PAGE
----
I Wanna Ride The Bus!

Saturday, March 11, 2006

Commercial Freedom

This post was inspired by Railway Temp's comment left behind earlier today. He wrote: "...the commercial operators are free to do what they like, so you end up with empty buses following ones that are packed to the gunwhales."

Commercial freedom means that operators are free to set their own timetables and routes. The driving force behind that is profit. A commercial operator will try to make as much profit as they can, and that means squeezing the maximum out of the profitable routes, and if they can, dropping or changing the unprofitable ones until they do make a profit.

GMPTE do not have the power to interfere with the commercial operation of bus companies in the area, they do, though print the nifty strip timetables as part of their remit as the PTE, and publish the departure times on the bus stops.

If a commercial operator decides not to run a particular timetabled bus, there is no sanction from the PTE if it's a commercial service. I would be shocked if the PTE didn't have sanctioning powers if the operator chopped a bus that was subsidised, but on the big corridors out of the city, the routes are nearly all commercial except for some late buses.

The PTE can publicly moan about the poor service, as it did not that long ago with First Manchester (who are the near-monopoly operator between Manchester and Oldham) when services in the Oldham area and on the Oldham Road corridor was extremely poor, they can proably refer them to the transport commisioner, but that's the limit of their say in things.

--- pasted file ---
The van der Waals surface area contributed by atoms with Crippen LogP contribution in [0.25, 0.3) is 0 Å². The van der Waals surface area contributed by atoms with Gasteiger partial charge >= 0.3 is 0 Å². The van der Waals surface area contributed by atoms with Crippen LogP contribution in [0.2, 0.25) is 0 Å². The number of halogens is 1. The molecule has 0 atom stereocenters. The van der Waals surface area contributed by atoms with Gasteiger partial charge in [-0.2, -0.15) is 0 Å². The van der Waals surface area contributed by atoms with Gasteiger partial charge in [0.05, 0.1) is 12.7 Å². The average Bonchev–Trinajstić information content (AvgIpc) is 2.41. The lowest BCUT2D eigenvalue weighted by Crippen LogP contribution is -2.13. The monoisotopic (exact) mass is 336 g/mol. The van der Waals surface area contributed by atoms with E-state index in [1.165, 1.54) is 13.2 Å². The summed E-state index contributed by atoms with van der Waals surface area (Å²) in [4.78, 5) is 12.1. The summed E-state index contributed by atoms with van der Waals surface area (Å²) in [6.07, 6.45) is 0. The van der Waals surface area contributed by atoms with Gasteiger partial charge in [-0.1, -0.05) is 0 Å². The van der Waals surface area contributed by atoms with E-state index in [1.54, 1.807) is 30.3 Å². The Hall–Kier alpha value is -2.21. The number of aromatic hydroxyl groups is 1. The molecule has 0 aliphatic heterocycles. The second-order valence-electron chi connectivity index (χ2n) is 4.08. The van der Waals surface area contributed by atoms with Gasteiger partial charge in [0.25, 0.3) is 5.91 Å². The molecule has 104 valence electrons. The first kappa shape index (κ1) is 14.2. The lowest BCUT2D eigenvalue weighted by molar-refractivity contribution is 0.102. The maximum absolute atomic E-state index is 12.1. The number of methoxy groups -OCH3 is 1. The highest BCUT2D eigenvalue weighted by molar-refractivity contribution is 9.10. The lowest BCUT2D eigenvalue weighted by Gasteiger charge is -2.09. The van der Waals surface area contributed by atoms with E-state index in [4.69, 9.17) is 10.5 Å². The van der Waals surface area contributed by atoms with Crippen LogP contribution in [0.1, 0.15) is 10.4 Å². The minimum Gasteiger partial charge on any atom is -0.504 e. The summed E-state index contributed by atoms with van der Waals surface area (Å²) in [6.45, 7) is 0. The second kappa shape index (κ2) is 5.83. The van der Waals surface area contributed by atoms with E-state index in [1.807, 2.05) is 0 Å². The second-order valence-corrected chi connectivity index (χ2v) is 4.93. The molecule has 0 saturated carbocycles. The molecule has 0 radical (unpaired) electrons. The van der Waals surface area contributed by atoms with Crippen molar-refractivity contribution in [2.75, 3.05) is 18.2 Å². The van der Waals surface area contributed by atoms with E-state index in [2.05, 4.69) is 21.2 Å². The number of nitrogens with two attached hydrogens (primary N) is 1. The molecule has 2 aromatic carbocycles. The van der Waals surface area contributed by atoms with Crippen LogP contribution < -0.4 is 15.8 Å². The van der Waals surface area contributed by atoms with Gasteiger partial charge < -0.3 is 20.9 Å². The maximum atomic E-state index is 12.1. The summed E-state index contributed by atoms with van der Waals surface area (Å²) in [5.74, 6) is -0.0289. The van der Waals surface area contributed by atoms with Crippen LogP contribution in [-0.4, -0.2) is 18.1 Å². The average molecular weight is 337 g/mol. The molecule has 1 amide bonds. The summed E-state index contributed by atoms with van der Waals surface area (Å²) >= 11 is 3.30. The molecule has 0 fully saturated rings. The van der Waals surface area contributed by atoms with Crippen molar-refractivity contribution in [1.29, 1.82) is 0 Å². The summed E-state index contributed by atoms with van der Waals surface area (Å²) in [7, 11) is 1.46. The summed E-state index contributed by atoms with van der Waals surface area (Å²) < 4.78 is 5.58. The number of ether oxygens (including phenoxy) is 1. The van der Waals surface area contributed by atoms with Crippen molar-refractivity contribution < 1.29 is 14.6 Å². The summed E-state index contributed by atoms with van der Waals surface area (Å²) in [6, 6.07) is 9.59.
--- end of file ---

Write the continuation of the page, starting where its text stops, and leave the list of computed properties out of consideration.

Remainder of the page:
The PTE is also somewhat hamstrung when it comes to the subsidised services. They pay the operator to run the bus, but it's the operator who decides how much they're going to charge for the contract. When the contract's up, they're free to raise the charge or chop the service, leaving the PTE with it's obligation to provide the service high and dry, and, yes, the PTE's had a moan about that as well in the Evening News in the past.

The commercial operators don't just have freedom here, they rule the roost. They can hold a transport authority (and ultimately the council-tax payers throughout the area,) to ransom on the subsidised services, and if they don't run the commercial services, there's very little anybody can do about it, except pay through the nose, if or when the bus comes in.

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